When we praise our children, we teach them to seek validation from other people. “Good job” might be our default, but it ultimately is a critique of their end result. Encouragement focuses on their effort and their determination, rather than on the end result. It might look like “you worked very hard on that drawing; aren’t you proud?” While this example is less aligned with the abilities of a baby, it’s important to understand how to interact to encourage self-motivation as they age.
This is a subtle yet important thing to understand when engaging with your children and to help increase their intrinsic motivation to succeed.
Don’t dilute information
People tend to treat babies like…well, like babies. We tend to hold fast to the idea that they’re completely incapable of thinking like an adult. But it’s not that they’re unintelligent - they simply don’t have all the tools we have yet and speaking to them in baby speak is not going to help. If you use baby words like “baba” instead of bottle, it just reinforces the incorrect method of speaking.
Be intentional in how you speak to your children, even as babies. Use the real words and don’t dumb down concepts for them. Avoid using silly or diluted references to body parts, tasks, or items - this only confuses them. Children can grasp concepts better when they are clear, concise, and presented consistently.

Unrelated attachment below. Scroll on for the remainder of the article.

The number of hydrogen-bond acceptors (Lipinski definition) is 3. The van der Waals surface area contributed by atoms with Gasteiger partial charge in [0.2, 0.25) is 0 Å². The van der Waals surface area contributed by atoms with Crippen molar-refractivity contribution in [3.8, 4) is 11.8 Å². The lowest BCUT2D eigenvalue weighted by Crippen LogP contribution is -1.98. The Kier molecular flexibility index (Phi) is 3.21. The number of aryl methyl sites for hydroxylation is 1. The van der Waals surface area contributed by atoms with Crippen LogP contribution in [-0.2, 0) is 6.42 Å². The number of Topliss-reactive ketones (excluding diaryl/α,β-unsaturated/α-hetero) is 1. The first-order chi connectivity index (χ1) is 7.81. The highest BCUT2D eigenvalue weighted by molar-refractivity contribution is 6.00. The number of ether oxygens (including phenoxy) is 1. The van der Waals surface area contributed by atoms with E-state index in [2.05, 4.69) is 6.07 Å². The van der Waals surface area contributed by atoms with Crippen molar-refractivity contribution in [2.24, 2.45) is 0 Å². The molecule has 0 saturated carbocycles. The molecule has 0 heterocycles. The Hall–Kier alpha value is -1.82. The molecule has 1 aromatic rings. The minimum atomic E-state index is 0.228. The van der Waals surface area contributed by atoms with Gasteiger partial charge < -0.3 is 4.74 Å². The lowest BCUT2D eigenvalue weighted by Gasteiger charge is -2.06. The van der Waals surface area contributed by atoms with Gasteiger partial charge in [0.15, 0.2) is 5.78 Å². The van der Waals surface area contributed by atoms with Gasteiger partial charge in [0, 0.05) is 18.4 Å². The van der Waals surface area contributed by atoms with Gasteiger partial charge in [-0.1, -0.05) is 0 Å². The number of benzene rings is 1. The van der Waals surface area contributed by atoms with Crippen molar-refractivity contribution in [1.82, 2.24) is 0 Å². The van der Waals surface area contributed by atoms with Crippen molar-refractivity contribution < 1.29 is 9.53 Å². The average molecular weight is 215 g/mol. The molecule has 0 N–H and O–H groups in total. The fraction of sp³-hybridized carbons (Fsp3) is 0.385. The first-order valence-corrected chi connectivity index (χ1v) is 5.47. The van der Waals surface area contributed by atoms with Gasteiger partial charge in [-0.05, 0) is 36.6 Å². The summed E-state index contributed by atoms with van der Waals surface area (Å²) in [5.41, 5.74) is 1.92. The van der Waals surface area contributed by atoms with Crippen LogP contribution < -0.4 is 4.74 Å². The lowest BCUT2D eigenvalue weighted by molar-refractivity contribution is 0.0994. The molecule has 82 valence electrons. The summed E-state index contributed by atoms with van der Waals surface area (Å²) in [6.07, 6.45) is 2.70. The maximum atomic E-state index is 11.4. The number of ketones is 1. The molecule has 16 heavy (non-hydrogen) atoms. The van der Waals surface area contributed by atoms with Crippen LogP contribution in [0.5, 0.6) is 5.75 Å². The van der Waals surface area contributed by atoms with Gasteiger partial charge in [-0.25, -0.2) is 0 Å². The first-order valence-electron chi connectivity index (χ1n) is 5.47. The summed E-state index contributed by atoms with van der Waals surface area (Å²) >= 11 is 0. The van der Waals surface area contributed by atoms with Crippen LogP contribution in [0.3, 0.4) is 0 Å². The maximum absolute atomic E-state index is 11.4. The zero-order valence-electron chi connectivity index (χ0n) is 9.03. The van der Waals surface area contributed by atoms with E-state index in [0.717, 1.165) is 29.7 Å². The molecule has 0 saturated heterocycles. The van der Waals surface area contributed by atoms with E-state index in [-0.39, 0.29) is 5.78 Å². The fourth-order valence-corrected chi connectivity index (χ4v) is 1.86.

Gently direct and observe
Remember, even as babies, they are watching your actions and words to determine how they should act. Be calm, speak clearly and intentionally, and demonstrate care and respect for your environment and other people/animals. Likewise, be mindful to gently direct their play - this is in opposition to the desire to rigidly structure or passively observe. It can take some getting used to, but it’s critical to understand the difference.
Montessori Method is great for infants
Children are natural scientists - they’re hard-wired to interact with all of their senses, gather information, and put concepts together. It can be difficult, but you must first unlearn your instinct to constantly limit their activities and movements to “protect” them. Even as babies, giving them more freedom to encounter their surroundings - in a way that you control and steward - is critical to them learning confidence and self-reliance.
Structure your home to be peaceful, clean, decluttered, and safe. Use a floor bed rather than a crib, and intentionally place Montessori materials where they can access them. Lower decorations, art, and mirrors to their level. Encourage full exploration of their environment, but don’t tell them where to go or what to look at.
Embolden your children, rather than praise them. It might seem like a minor difference, but it is a huge factor in the development of intrinsic, internal motivation rather than seeking the approval of other people. Starting this at 3 months old will set them up for a lifetime of self-assurance and self-driven discovery.
Montessori is a good choice for infants for the same reason it works for older children; kids learn best when self-directed. If we give them positive actions, words, and ideas to model, they will emulate us. Give them real toys to play with and they will see how to take care of their surroundings, giving them a sense of responsibility and how their actions affect the world around them.
Montessori for infants just makes sense and flows naturally into using Maria Montessori’s methods as they age. It creates a foundation of interaction and learning that will last them their whole lives, creating confidence, responsibility, and curiosity that makes them into strong, respectful adults.